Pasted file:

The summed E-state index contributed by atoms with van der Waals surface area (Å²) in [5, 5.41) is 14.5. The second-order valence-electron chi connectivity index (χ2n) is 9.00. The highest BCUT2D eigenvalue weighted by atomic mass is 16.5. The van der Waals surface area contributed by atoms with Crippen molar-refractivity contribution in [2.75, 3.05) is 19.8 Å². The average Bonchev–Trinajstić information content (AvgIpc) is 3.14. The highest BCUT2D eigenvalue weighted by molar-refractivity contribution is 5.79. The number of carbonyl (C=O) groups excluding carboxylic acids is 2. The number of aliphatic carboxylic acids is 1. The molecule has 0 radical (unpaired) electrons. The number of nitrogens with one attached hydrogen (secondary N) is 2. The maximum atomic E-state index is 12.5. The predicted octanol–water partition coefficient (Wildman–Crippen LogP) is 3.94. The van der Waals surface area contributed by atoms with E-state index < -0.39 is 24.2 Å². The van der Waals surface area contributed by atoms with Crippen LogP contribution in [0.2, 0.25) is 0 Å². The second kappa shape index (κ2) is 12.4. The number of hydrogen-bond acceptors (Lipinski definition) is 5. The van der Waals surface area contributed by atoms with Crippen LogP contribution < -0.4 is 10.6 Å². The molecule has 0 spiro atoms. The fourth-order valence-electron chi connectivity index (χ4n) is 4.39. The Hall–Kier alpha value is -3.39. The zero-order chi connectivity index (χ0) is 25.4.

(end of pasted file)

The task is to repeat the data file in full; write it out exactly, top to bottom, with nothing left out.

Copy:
The summed E-state index contributed by atoms with van der Waals surface area (Å²) in [5, 5.41) is 14.5. The second-order valence-electron chi connectivity index (χ2n) is 9.00. The highest BCUT2D eigenvalue weighted by atomic mass is 16.5. The van der Waals surface area contributed by atoms with Crippen molar-refractivity contribution in [2.75, 3.05) is 19.8 Å². The average Bonchev–Trinajstić information content (AvgIpc) is 3.14. The highest BCUT2D eigenvalue weighted by molar-refractivity contribution is 5.79. The number of carbonyl (C=O) groups excluding carboxylic acids is 2. The number of aliphatic carboxylic acids is 1. The molecule has 0 radical (unpaired) electrons. The number of nitrogens with one attached hydrogen (secondary N) is 2. The maximum atomic E-state index is 12.5. The predicted octanol–water partition coefficient (Wildman–Crippen LogP) is 3.94. The van der Waals surface area contributed by atoms with E-state index < -0.39 is 24.2 Å². The van der Waals surface area contributed by atoms with Crippen LogP contribution in [0.2, 0.25) is 0 Å². The second kappa shape index (κ2) is 12.4. The number of hydrogen-bond acceptors (Lipinski definition) is 5. The van der Waals surface area contributed by atoms with Crippen LogP contribution < -0.4 is 10.6 Å². The molecule has 0 spiro atoms. The fourth-order valence-electron chi connectivity index (χ4n) is 4.39. The Hall–Kier alpha value is -3.39. The zero-order chi connectivity index (χ0) is 25.4.